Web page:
Dengue diagnosis made simple with optical detection

Surface plasmons are key to diagnosis in approach to inexpensive, point-of-care detection

30 December 2014
Pierre Berini
Pierre Berini

BELLINGHAM, Washington, USA -- Researchers at the University of Ottawa (UO) and the University of Malaya (UM) have collaborated to develop a biosensor for rapid diagnosis of the dengue virus, which affects a half billion people each year. The research is described in a new video published online by the SPIE Newsroom.

The mosquito-borne virus is the cause of dengue fever, which is classified by the World Health Organization as one of 17 "neglected tropical diseases." Common in urban areas in tropical climates in Asia, Africa, and Central and South America, dengue fever can lead to complications such as internal bleeding and even death.

Pierre Berini, University Research Chair in Surface Plasmon Photonics at UO and director of the university's Centre for Research in Photonics, worked with visiting PhD student Wei Ru Wong from UM on a plasmonic biosensor that can rapidly detect the dengue virus.

"Early and accurate detection of viral disease generally leads to more effective treatment," Berini says. "This technology could enable rapid, cost-effective screening of dengue infection in people -- and potentially, of other diseases as well."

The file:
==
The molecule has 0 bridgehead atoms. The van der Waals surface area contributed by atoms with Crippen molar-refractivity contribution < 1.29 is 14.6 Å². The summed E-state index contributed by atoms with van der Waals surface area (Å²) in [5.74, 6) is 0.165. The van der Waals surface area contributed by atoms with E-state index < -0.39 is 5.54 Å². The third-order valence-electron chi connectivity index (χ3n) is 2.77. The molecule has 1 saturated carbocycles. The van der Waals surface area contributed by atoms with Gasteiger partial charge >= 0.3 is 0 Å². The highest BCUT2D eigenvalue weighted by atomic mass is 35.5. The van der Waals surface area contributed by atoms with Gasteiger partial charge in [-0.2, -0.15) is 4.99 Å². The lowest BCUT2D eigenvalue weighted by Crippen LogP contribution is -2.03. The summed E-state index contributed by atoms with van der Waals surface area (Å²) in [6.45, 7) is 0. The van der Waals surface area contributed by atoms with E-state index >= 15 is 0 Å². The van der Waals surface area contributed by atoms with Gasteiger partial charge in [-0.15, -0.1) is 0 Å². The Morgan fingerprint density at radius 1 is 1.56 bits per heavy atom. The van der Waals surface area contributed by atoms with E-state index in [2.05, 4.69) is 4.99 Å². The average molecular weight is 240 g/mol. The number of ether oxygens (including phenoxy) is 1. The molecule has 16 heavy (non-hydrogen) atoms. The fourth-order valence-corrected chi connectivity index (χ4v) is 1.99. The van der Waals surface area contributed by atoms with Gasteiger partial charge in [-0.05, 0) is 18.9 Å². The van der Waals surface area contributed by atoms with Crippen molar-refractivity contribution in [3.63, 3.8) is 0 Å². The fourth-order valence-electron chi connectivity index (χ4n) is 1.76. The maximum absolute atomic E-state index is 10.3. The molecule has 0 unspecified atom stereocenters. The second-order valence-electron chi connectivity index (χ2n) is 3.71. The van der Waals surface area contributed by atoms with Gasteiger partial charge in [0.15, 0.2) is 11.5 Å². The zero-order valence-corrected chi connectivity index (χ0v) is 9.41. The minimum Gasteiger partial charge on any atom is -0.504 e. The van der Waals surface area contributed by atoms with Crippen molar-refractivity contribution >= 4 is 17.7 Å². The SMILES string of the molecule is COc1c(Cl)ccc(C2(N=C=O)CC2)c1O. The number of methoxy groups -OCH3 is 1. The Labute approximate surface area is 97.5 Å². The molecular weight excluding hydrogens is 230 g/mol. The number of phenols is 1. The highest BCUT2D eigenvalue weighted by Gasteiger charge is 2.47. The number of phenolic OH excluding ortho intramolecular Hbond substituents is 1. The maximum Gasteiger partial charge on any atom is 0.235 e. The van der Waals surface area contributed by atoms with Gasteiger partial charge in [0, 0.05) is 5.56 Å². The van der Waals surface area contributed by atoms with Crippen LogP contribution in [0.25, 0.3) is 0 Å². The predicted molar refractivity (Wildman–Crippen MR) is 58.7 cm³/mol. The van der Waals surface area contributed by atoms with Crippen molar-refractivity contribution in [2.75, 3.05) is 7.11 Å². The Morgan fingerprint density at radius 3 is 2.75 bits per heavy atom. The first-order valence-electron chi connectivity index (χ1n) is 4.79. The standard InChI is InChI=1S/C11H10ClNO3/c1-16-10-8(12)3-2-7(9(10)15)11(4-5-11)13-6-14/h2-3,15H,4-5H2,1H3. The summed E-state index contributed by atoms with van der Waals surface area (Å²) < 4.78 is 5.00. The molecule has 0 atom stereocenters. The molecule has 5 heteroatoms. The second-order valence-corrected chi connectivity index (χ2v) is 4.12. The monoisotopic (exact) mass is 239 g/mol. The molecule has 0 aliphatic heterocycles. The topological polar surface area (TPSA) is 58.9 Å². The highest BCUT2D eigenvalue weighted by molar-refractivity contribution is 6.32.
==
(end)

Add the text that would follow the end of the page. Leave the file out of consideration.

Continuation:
Current disease diagnosis methods require detection with a laboratory cell culture within the first seven days of infection, but it is expensive, and many patients do not seek medical attention within that period.

The new technology works by utilizing surface plasmons on gold films to create a microfluidic biosensor able to detect dengue antibodies. It uses the virus itself as the detection means, according to Berini. When antibodies meet the virus on the surface of the waveguide, a change in optical intensity reveals a positive test.

Berini and his fellow researches envision a widely deployed, point-of-care, rapid detection technology for dengue that is cheap and user friendly. Once fully developed and successfully tested on patients, the technology has great potential to impact public health and patient management. The principle could also be applied to other diseases such as ebola, Berini says, since ebola is also a virus.

UM professors Shamala Devi Sekaran and Faisal Rafiq Mahamd Adikan also contributed to the research.

SPIE is the international society for optics and photonics, a not-for-profit organization founded in 1955 to advance light-based technologies. The Society serves nearly 235,000 constituents from approximately 155 countries, offering conferences, continuing education, books, journals, and a digital library in support of interdisciplinary information exchange, professional networking, and patent precedent. SPIE provided $3.2 million in support of education and outreach programs in 2013.

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